Today’s hotel room mozzie kill count: fifteen. 


Saturday 12th March

Miles: 42

 Map: Vi Thanh to Rach Gia 
We were able to stay off the big roads and found ourselves cycling through little villages along the Delta. The atmosphere was so laid back and friendly, it was a true pleasure to be there. 

Bridges at frequent intervals connected our road to the little concrete or palm weave huts on the other side of the river we followed. They ranged from concrete arches…  Bridge along the Mekong Delta 

… to a log with a stick handrail – as homemade as it gets! Bridge along the Mekong Delta 

Lots of the river was choked with this plant, which looked beautiful but is probably a pest to the people with boats. Village along the Mekong Delta 

Our target today was Rach Gia, which is a lively, colourful town. Cycling into Rach Gia  

Cycling into Rach Gia  Cycling into Rach Gia 

Though we did notice that there are more poor-looking people around here than the other places we’ve seen in Vietnam. The same goes for the villages along the Delta – it’s the first place I’ve seen Vietnamese people living in huts. 

Our devotion to Coop supermarkets was put to the test today when we walked a mile in the blazing afternoon sun, all so that we could buy milk and cereal for tomorrow morning’s breakfast. The things we do for Coco Pops. 


Sunday 13th March

Miles: 61

 Map: Rach Gia to Ha Tien 
We both woke up still feeling tired, and Eric has a cold which is gradually getting worse. We are looking forward to tomorrow’s short cycle and the following rest in Kep, Cambodia. For now though, there was a big distance to cover. 

Eric discovered a flat back tyre this morning. We have only just had a new tyre and inner tube fitted, so the worry is that the puncture is caused by some sort of undiscovered underlying issue. Hopefully we were just unlucky.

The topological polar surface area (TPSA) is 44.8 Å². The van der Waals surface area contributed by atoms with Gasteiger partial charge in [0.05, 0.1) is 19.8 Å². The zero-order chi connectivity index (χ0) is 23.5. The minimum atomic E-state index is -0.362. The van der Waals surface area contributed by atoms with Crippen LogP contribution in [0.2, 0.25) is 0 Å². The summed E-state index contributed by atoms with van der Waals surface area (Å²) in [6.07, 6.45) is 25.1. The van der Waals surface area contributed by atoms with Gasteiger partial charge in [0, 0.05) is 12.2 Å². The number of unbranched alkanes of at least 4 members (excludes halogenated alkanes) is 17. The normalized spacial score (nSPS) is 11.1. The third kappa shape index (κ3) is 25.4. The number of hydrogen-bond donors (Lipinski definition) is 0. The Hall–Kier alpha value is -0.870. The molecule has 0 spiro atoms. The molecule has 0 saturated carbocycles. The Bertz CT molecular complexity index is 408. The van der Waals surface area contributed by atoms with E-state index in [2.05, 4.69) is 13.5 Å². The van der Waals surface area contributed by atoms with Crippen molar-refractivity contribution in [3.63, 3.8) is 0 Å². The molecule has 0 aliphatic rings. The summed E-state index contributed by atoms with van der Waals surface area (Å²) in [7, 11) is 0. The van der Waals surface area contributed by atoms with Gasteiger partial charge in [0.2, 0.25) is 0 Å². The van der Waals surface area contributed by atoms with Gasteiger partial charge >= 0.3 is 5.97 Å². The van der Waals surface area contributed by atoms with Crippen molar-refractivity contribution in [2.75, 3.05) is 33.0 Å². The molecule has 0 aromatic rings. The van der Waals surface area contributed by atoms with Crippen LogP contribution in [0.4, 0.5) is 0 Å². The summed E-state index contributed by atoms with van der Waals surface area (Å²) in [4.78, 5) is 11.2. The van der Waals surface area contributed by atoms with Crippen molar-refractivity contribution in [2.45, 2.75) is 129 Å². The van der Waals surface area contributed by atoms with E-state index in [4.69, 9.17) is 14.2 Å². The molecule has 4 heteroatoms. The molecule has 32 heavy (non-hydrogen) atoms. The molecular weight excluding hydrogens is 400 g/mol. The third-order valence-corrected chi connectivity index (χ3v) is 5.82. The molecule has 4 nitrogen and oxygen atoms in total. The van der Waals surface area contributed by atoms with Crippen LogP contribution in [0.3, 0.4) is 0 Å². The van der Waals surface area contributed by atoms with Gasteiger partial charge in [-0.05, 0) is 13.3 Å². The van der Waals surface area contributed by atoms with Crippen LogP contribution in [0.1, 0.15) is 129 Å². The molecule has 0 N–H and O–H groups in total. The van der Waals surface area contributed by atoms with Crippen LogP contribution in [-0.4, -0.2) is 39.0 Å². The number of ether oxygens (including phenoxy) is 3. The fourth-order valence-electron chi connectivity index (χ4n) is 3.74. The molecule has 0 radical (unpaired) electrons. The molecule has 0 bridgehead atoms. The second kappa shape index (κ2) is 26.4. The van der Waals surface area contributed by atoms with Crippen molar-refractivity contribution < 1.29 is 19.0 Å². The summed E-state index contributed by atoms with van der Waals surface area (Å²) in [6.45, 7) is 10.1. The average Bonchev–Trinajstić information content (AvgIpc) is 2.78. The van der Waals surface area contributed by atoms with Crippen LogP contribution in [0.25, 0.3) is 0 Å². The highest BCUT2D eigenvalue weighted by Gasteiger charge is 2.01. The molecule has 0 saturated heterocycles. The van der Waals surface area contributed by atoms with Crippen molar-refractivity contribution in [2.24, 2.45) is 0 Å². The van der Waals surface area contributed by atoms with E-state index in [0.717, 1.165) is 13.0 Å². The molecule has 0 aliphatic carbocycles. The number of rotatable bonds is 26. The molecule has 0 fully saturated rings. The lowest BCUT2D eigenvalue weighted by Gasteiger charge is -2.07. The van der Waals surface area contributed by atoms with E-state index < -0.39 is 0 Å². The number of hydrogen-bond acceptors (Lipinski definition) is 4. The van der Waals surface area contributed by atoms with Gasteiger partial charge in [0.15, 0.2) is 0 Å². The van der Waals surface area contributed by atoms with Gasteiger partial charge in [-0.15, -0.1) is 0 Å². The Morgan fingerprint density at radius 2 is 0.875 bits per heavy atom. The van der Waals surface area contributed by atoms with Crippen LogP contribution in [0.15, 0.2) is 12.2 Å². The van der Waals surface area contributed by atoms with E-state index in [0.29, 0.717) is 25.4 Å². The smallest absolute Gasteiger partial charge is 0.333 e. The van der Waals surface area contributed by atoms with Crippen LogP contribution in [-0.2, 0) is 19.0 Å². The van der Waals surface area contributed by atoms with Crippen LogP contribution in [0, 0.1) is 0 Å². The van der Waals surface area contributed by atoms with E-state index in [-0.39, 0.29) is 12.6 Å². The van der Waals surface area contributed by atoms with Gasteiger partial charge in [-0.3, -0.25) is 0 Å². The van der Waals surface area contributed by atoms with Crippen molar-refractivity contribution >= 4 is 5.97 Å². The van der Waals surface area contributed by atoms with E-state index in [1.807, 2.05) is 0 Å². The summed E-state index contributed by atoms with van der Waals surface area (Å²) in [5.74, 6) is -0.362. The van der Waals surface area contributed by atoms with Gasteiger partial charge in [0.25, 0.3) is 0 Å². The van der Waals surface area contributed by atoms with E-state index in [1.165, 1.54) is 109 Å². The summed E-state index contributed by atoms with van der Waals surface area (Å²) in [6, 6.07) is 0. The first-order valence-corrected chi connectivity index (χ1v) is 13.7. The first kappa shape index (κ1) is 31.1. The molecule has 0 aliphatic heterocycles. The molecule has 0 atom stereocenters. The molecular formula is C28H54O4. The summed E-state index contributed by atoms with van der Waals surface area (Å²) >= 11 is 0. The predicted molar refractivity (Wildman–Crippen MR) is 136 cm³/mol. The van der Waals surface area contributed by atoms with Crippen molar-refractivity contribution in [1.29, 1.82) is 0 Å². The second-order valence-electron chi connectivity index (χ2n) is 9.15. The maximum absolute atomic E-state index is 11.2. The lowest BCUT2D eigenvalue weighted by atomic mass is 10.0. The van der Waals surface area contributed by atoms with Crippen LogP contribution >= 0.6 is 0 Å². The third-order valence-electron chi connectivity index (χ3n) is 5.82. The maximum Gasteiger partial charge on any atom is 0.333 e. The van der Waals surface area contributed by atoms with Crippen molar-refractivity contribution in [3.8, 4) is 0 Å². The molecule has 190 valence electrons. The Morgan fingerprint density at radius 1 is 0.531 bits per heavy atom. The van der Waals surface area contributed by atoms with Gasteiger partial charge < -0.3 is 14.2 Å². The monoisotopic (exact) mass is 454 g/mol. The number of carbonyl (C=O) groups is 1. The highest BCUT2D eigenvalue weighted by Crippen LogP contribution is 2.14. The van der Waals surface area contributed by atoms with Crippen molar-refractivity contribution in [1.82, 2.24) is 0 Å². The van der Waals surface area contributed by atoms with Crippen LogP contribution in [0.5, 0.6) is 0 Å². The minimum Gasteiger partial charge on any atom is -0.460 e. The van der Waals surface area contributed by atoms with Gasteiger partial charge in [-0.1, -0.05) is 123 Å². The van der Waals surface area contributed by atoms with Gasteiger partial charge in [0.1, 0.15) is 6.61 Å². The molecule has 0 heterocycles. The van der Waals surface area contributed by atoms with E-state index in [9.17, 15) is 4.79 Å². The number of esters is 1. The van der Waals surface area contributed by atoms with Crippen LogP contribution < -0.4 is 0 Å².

As Eric reattached the back wheel he noticed that doing so had caused the axle to come loose again. Now we knew the cause. As everyone rides motorbikes, Vietnam is full of handymen, and so we didn’t have much trouble finding one on the way out of town. He tightened up our axle and after waving away an offer of money, accepted the 50,000 dong I pushed into his hands. He gave me 40,000 back, meaning that he kept 30p. Although we have occasionally been overcharged in Vietnam, the vast majority of people have been honest and frequently very generous.

We followed a sparsely populated road alongside a river for most of the day. Cycling along the Mekong Delta 

Also passing through the odd town. Cycling along the Mekong Delta 

As it was Sunday, we saw lots of families hanging around together in their hammocks, playing cards, relaxing and chatting. Vietnamese people don’t seem addicted to their phones like westerners (yet). They appear to spend a lot of time together. It’s nice.

We were said hello to so many times that Eric complained it was “breaking his rhythm” (insert rolling eyes here). Though he seemed very pleased when a man and his two small sons came up and all shook hands with him. 

A bump in the otherwise flat land for the first time since Vung Tau, five days’ journey ago.  Cycling towards Ha Tien 

For the final fifteen or so miles we joined a gorgeous coastal road, which was occasionally spoiled by beeping coaches and lorries. “I won’t miss the driving in Vietnam,” said Eric. Cycling towards Ha Tien  

Cycling towards Ha Tien 

Heaven on a hot day… a cold drink.

Cycling towards Ha Tien 

We arrived in Ha Tien by 1PM. Our hotel was located right by a very interesting and extremely pungent market. There were many live sea creatures in water bowls, some worried-looking live ducks and chickens… and bananas, bananas as far as the eye could see.Ha Tien Market 

The smell of rotten fish in the heat was terrible, and we were pretty sure that the wet, smelly path we crossed over was covered in rotten fish juice. All part of the “authentic” experience of course.

Leaving the smelly market, we found a hardware shop, and after a fun game of tool charades managed to get hold of a number 17 spanner. Next time we can tighten up the back wheel axle ourselves.   

(The best bit of tool charades was when the owner of the store pulled out the right spanner and Eric exclaimed “Aha!” The woman laughed delightedly and repeated: “Aha!” She thought that this word was really funny, and thinking about it I can see why.)

Tomorrow we cross the border into Cambodia.

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3 thoughts on “Rivers and rice paddies: from the Mekong Delta to the sea

  1. Great reading! We just left HCMC yesterday and amazed at your bravery cycling out of there- we were terrified just crossing the roads! Hope the back wheel holds up!